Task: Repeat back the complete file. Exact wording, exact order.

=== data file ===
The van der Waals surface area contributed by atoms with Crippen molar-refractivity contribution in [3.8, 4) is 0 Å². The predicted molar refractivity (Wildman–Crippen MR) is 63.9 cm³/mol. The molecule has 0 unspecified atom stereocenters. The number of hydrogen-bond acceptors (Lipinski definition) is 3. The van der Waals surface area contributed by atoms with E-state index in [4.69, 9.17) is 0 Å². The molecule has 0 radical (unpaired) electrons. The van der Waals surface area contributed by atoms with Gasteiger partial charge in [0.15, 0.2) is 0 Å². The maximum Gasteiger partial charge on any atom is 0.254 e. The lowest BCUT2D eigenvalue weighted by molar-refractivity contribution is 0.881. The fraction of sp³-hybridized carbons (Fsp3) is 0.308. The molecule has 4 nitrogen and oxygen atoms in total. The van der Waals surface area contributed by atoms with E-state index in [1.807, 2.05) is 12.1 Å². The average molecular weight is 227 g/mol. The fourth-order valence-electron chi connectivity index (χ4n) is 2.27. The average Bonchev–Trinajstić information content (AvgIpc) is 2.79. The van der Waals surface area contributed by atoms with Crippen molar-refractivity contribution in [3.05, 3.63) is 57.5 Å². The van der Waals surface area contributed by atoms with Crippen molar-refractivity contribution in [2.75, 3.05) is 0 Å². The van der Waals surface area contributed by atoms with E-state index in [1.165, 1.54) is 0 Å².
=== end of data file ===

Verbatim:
The van der Waals surface area contributed by atoms with Crippen molar-refractivity contribution in [3.8, 4) is 0 Å². The predicted molar refractivity (Wildman–Crippen MR) is 63.9 cm³/mol. The molecule has 0 unspecified atom stereocenters. The number of hydrogen-bond acceptors (Lipinski definition) is 3. The van der Waals surface area contributed by atoms with E-state index in [4.69, 9.17) is 0 Å². The molecule has 0 radical (unpaired) electrons. The van der Waals surface area contributed by atoms with Gasteiger partial charge in [0.15, 0.2) is 0 Å². The maximum Gasteiger partial charge on any atom is 0.254 e. The lowest BCUT2D eigenvalue weighted by molar-refractivity contribution is 0.881. The fraction of sp³-hybridized carbons (Fsp3) is 0.308. The molecule has 4 nitrogen and oxygen atoms in total. The van der Waals surface area contributed by atoms with E-state index in [1.807, 2.05) is 12.1 Å². The average molecular weight is 227 g/mol. The fourth-order valence-electron chi connectivity index (χ4n) is 2.27. The average Bonchev–Trinajstić information content (AvgIpc) is 2.79. The van der Waals surface area contributed by atoms with Crippen molar-refractivity contribution in [3.05, 3.63) is 57.5 Å². The van der Waals surface area contributed by atoms with Crippen molar-refractivity contribution in [2.75, 3.05) is 0 Å². The van der Waals surface area contributed by atoms with E-state index in [1.165, 1.54) is 0 Å².